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LIVE FEED: Finance Minister Tito Mboweni delivers his 2021 Budget Speech

Finance Minister Tito Mboweni holds an aloe plant as a metaphor for an economy in need of special care. File picture: Phando Jikelo/African News Agency (ANA)

Finance Minister Tito Mboweni holds an aloe plant as a metaphor for an economy in need of special care. File picture: Phando Jikelo/African News Agency (ANA)

Published Feb 24, 2021


Johannesburg – Finance Minister Tito Mboweni is due to give the budget speech on Wednesday following a tough economic year for the country which was largely compounded by the Covid-19 pandemic.

Mboweni will give his speech facing pressure to make do with a tight budget to fund important sectors such as education, health and infrastructure funding.

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The country began its vaccination programme last week and there will be expectations of procuring millions of vaccination doses to inoculate as many people as possible.

The DA insists the speech needs to focus on spending on vaccinations, protecting spending on social services and not increasing taxes.


DA MP Geordin Hill-Lewis gave the party's alternative budget speech. The party has pushed the importance of bringing the cost of the country's debt under control to avoid a "debt crisis".

Hill-Lewis said if the country's cost of debt and the debt itself was not brought down the ripple effects for spending on social services would be massive and dire.

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"The consequences of this will be profoundly negative: wider impoverishment and deep cuts to social spending. No one should want this to happen to South Africa.

"And yet despite their own ever more dire warnings, the government continues to plunge deeper into debt," he said.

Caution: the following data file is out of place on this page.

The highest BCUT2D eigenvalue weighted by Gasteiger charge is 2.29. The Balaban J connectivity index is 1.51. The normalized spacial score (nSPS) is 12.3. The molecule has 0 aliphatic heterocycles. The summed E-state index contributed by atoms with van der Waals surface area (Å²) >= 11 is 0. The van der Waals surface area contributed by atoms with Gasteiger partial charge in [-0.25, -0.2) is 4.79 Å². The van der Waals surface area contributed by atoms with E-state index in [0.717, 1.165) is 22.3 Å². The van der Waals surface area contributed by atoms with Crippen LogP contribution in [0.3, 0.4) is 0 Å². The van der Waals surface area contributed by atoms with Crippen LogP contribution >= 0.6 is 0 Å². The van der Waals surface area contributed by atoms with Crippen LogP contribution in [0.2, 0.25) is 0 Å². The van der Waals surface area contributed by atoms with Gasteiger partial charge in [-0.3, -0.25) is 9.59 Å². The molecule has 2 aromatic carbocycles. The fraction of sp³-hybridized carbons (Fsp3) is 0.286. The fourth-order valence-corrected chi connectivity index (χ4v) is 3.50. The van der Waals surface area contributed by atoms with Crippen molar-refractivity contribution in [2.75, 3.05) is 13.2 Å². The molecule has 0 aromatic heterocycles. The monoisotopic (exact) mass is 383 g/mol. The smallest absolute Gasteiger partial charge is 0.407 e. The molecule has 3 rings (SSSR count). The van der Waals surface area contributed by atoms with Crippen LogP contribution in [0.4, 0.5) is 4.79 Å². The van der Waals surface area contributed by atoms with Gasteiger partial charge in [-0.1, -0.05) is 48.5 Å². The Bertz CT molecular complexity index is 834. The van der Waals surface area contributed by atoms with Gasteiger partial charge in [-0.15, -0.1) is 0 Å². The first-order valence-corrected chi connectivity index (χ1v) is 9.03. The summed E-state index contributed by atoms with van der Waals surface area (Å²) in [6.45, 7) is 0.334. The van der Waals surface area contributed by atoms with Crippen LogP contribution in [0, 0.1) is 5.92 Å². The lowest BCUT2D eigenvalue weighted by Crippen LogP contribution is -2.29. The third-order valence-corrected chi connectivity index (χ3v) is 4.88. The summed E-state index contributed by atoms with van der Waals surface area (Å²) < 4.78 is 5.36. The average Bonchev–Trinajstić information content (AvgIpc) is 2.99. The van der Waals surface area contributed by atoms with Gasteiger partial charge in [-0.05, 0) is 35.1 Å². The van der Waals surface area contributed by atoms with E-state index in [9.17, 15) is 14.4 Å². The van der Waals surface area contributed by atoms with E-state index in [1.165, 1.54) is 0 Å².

The party has proposed a list of issues that it believes Mboweni's speech should focus on.

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The first being spending on vaccinations, the party said Mboweni should not even consider proposing anything less than R35 billion. Hill-Lewis said spending on social grants should be increased by at least R30bn.

On expectations that Mboweni might be tempted to increase taxes, the DA says this would be a hard and undeserved hit on working families still recovering from the economic impact of the Covid-19 pandemic.

"We expect that the minister may introduce new taxes of between R5bn and R10bn. This would be a mistake. We cannot tax South Africa’s economy back to growth.

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"South African families and businesses have gone through a terrible year, and face enormous stress and strain. They cannot afford any more taxes," Hill-Lewis said.

The DA has also rejected the possibility of further bailouts for state-owned entities such as Eskom and SAA or the Land Bank. Hill-Lewis said these bailouts often come at the cost of cutting service delivery services.

The DA has proposed cuts to the public wage bill and reductions in job posts in certain government departments, to help yield savings on the fiscus in the long run.